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Title | Arbitrary Lagrangian-Eulerian method and its application in solid mechanics |
Creator |
Wang, Jin |
Date Issued | 1998 |
Description | The applicability and accuracy of existing finite element formulation methods for finite strain deformation and metal forming problems are investigated. It is shown that the existing formulation methods, both Lagrangian and Eulerian type, are not suitable nor efficient for large deformation problems especially when boundary conditions change during deformation, as is the case in most metal forming problems. This creates a need for a more general and efficient type of formulation. An Arbitrary Lagrangian-Eulerian (ALE) method is presented for the general application in solid mechanics and large deformation problems. A consistent ALE formulation is developed from the virtual work equation transformed to an arbitrary computational reference configuration. The formulation presents a general approach to ALE method in solid mechanics applications. It includes load correction terms and it is suitable for both rate-dependent as well as rate-independent material constitutive laws. The proposed formulation reduces to both updated Lagrangian and Eulerian formulations as special cases. The formulation is presented in a form that makes the programming an extension to existing Lagrangian and Eulerian type programs. An efficient mesh motion scheme for ALE formulation is developed with a procedure for handling boundary motion within the scheme, which can ensure homogeneous mesh results. A practical and more efficient numerical method is presented to handle supplementary constraint equations on element level rather than on the global level. Different numerical algorithms for the integration of the rate type constitutive equation are investigated and coupled with the return mapping algorithm to provide plastic incremental consistency. A numerical procedure for stress integration is developed based on the physical meaning of stress. Jaumann and Truesdell rates are taken as the objective stress rates in the constitutive equation. An alternative numerical treatment for rate of deformation tensor [sup t]D[sub ij] is presented to maintain incremental objectivity of the tensor. It is shown by numerical examples that the use of Truesdell stress rate with a developed numerical integration procedure gives consistently more accurate results than other procedures presented. An algorithm for updating material associated properties is presented and applied in simulation of various metal forming problems. A 2D finite element program, ALEFE, based on the presented formulation is developed and tested. The program may reduce to an updated Lagrangian or Eulerian methods as special cases. The mesh motion for the whole domain is controlled by the motion of the boundary nodes. The program can handle unsymmetric stiffness matrices and coupled displacements/velocity boundary conditions. The input data is designed to be similar to available commercial finite element codes, so that the data generation phase may be directly imported from these programs. The output data format is designed to be compatible with general graphic simulation and data processing commercial softwares, so that contour, x-y and deformed mesh plots may be easily created from the output data of ALEFE. Various benchmark and practical problems are simulated by the developed program. Practical simulation cases include flat punch forging process, sheet metal extrusion process, necking bifurcation of a bar in tension, a steady strip rolling and compression between wedge-shaped dies. Numerical results are compared with analytical solutions or experimental results available in literature. |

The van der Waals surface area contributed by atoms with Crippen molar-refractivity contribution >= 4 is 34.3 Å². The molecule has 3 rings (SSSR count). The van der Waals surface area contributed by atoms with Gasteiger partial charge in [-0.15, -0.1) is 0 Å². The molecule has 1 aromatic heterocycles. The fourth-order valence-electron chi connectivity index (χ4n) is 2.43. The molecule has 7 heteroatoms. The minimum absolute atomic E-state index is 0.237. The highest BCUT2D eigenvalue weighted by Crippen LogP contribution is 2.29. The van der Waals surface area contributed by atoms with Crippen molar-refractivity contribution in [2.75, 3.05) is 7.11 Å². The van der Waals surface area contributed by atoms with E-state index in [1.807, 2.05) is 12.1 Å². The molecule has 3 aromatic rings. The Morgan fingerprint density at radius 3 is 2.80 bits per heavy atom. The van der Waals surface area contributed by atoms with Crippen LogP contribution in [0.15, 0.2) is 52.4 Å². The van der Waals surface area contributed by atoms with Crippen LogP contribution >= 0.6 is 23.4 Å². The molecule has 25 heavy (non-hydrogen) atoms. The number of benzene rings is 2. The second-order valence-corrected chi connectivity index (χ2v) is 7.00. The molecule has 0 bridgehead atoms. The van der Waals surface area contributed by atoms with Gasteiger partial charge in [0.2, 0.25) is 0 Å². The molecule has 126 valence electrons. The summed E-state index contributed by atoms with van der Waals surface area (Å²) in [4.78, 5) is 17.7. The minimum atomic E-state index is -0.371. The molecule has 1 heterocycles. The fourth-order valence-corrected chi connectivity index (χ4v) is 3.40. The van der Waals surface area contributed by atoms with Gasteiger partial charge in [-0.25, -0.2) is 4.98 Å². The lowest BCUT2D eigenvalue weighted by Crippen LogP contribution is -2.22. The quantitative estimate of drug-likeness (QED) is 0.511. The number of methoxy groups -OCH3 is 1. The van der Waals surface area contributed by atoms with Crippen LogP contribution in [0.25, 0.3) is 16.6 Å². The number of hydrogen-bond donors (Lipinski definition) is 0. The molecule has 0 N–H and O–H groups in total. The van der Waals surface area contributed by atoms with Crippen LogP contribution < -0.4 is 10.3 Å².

Extent | 8790981 bytes |
Genre |
Thesis/Dissertation |
Type |
Text |
File Format | application/pdf |
Language | eng |
Date Available | 2009-06-02 |
Provider | Vancouver : University of British Columbia Library |
Rights | For non-commercial purposes only, such as research, private study and education. Additional conditions apply, see Terms of Use https://open.library.ubc.ca/terms_of_use. |
DOI | 10.14288/1.0080928 |
URI | http://hdl.handle.net/2429/8616 |
Degree |
Doctor of Philosophy - PhD |
Program |
Mechanical Engineering |
Affiliation |
Applied Science, Faculty of Mechanical Engineering, Department of |
Degree Grantor | University of British Columbia |
Graduation Date | 1998-05 |
Campus |
UBCV |
Scholarly Level | Graduate |
Aggregated Source Repository | DSpace |